Question about plans

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Forum topic by briandickens posted 08-22-2008 05:17 PM 1418 views 0 times favorited 9 replies Add to Favorites Watch
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17 posts in 4513 days

08-22-2008 05:17 PM

Topic tags/keywords: adirondack chair plans taunton fine woodworking question resource

Having just bought my table saw, I’m trying to think of things to do with it that will impress the wife so I can start spending some money on this hobby. I’ve decided a good, easy, cheap(iish) start would be to build a few adirondack chairs for the deck. I’ve seen some plans online and they look fairly easy, but challenging for a newbie like me. I saw a link to plans for the chair as discussed in a Fine Woodworking article, but the plans seemed to be fairly expensive. Now, I don’t mind paying for quality things, I just need to know if they’re actually quality. So, has anyone bought the plans from FWW? Are they better than other plans? Alternatively, anyone know a nice looking Adirondack plan?

Here ’s the one I was looking at, btw.

Thanks as usual for the help.

9 replies so far

View trifern's profile


8135 posts in 4690 days

#1 posted 08-22-2008 05:24 PM

Hey Brian, here is a link for free plans from Jet.

-- My favorite piece is my last one, my best piece is my next one.

View AndyDuframe's profile


48 posts in 4513 days

#2 posted 08-22-2008 05:35 PM

Wow…I think $20 is kind of pricey for a set of adirondack chair plans. The going rate for downloadable plans on the Web is usually around $7 – $10.

The biggest difference I’ve seen in plans from one place to the other is the complexity of the design itself. I think some wood designers go a little over the top in making the joinery way more complicated than it really needs to be. And that extra complexity usually translates into a lot of extra tools and equipment in the shop to get it built. Unfortunately most plan descriptions don’t tell you this stuff one way or the other. So it’s kind of gamble when buying plans.

I’ve found some really simple designs for outdoor furniture just by browsing around a home center and looking realy close at how those (imported) chairs are put together. Maybe even sneak in a camera and take a few shots.


View sIKE's profile


1271 posts in 4677 days

#3 posted 08-22-2008 06:08 PM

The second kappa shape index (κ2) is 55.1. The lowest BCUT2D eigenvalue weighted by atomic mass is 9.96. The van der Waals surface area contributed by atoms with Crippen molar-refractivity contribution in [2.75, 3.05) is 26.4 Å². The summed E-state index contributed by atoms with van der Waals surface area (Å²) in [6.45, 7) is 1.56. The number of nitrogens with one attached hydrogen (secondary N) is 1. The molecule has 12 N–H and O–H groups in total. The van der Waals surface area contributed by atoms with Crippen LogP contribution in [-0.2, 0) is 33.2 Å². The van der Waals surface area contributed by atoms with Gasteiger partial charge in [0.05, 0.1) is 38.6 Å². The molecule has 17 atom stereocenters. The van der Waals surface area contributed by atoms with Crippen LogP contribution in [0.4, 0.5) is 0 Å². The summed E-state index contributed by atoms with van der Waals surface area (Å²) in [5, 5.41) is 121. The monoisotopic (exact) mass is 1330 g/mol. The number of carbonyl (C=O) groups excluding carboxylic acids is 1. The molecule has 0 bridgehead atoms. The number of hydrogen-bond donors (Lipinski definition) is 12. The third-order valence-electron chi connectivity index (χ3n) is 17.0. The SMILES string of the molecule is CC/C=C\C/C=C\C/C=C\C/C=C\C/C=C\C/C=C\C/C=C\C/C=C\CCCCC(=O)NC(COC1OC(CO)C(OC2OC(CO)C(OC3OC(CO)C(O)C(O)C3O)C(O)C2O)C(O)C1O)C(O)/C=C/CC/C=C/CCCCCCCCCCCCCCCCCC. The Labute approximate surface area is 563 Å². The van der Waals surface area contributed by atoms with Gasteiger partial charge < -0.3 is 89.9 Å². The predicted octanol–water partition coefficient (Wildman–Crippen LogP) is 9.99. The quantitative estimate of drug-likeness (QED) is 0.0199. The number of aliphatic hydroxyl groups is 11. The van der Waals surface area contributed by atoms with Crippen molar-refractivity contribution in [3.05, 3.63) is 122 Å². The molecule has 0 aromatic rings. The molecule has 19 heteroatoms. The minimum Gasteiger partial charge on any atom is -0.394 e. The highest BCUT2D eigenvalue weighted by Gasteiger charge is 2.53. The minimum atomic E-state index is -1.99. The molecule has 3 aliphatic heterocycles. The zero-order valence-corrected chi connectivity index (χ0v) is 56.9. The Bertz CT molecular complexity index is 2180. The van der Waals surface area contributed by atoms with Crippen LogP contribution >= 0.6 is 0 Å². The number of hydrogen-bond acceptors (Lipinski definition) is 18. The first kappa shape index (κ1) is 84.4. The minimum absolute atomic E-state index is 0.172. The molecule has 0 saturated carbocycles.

Norm has a several plans for different type of Adirondack chairs that you can get also, the later ones have full size templates which you will appreciate and you can buy a DVD of the episode also. You can find Norms stuff at

Good luck these chairs they are a good gateway project for woodworkers just starting out.

-- //FC - Round Rock, TX - "Experience is what you get just after you need it"

View briandickens's profile


17 posts in 4513 days

#4 posted 08-22-2008 06:39 PM

Thanks everyone. I like the look of the ones from Jet, and the price is right. I may try doing this before building a workbench.

View CoolDavion's profile


476 posts in 4747 days

#5 posted 08-22-2008 06:41 PM

There was a bench in American Woodworker a couple months back.
You could check your local library for back issues of magazines or books.

-- Do or do not, there is no try!

View briandickens's profile


17 posts in 4513 days

#6 posted 08-22-2008 07:51 PM

if you don’t mind emailing the file, that would be great. email should be in my profile.

View jtreynoldsJTR100's profile


9 posts in 4499 days

#7 posted 08-23-2008 10:49 PM

You happened to hit on a subject dear to my heart – Adirondack chairs

Here a link to some free plans from Popular Mechanics

I like these chairs because they have curved back and seats – I find them more comfortable than flat.

Since these chairs are probably going to be outside, prepare them for the weather. Some of the things you do during construction that don’t take much extra time can add a lot to their longevity.

Coat all the pieces with either primer or stain/sealer (depending on whether you final finish is stain or paint) before you assemble.

Use exterior glue (I’d use Gorilla glue or the equivalent) to add strength but mainly to reduce moisture from wicking into the joints.

You can just use deck screws to put it together, but it’s best if you countersink them and plug the holes with solid wood plugs (a bit to cut the plugs isn’t too expensive). That keeps water from tracking along the screws and eventually weakening the joint.

Use carriage bolts for the main structural connections, eg legs to seat.

Leave a gap between the slats on the back at the bottom – at least 1/4”. If you keep them snug, they’ll trap debris and moisture.

Hope this helps.

Have fun. This is a great project. I’m sure your wife will be impressed.

-- Jake http:/

View Jim Crockett (USN Retired)'s profile

Jim Crockett (USN Retired)

852 posts in 4656 days

#8 posted 08-25-2008 07:05 PM

Here is a set of plans for “Jake’s Chair”, a really nice Adirondack chair – and they are free.

The website is located at

Jake's Chair

-- A veteran is someone who, at one point in his/her life, wrote a blank check made payable to "The United States of America," for an amount of "up to and including his/her life".

View Slacker's profile


178 posts in 4624 days

#9 posted 08-25-2008 10:26 PM

I was in Puerto Rico recently and the beach house where I stayed had a store bought adirondack chair made in mahogany. The chair was very nice, that is, until you sat down. The down angle was not right, and the chair was not deep enough. It was highly uncomfortable.

About the only good thing about it was those wide arms to properly hold your drink…

-- Adapt, improvise, overcome

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